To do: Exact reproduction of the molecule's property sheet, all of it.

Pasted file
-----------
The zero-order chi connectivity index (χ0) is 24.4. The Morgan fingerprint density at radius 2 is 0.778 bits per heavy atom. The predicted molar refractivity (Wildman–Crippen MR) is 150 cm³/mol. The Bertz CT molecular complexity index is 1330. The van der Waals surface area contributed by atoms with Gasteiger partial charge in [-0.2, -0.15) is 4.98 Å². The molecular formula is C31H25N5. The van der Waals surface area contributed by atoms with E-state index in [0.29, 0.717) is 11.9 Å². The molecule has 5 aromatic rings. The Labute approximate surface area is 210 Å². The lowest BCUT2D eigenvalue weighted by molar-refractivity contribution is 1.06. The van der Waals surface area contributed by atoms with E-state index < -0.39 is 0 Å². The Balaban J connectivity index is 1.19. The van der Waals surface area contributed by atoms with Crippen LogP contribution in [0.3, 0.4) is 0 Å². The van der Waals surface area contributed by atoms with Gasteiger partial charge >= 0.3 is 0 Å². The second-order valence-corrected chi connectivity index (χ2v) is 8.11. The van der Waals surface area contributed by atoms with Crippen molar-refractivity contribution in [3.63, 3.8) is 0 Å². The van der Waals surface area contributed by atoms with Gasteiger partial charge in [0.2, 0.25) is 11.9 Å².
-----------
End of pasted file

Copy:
The zero-order chi connectivity index (χ0) is 24.4. The Morgan fingerprint density at radius 2 is 0.778 bits per heavy atom. The predicted molar refractivity (Wildman–Crippen MR) is 150 cm³/mol. The Bertz CT molecular complexity index is 1330. The van der Waals surface area contributed by atoms with Gasteiger partial charge in [-0.2, -0.15) is 4.98 Å². The molecular formula is C31H25N5. The van der Waals surface area contributed by atoms with E-state index in [0.29, 0.717) is 11.9 Å². The molecule has 5 aromatic rings. The Labute approximate surface area is 210 Å². The lowest BCUT2D eigenvalue weighted by molar-refractivity contribution is 1.06. The van der Waals surface area contributed by atoms with E-state index < -0.39 is 0 Å². The Balaban J connectivity index is 1.19. The van der Waals surface area contributed by atoms with Crippen LogP contribution in [0.3, 0.4) is 0 Å². The van der Waals surface area contributed by atoms with Gasteiger partial charge >= 0.3 is 0 Å². The second-order valence-corrected chi connectivity index (χ2v) is 8.11. The van der Waals surface area contributed by atoms with Crippen molar-refractivity contribution in [3.63, 3.8) is 0 Å². The van der Waals surface area contributed by atoms with Gasteiger partial charge in [0.2, 0.25) is 11.9 Å².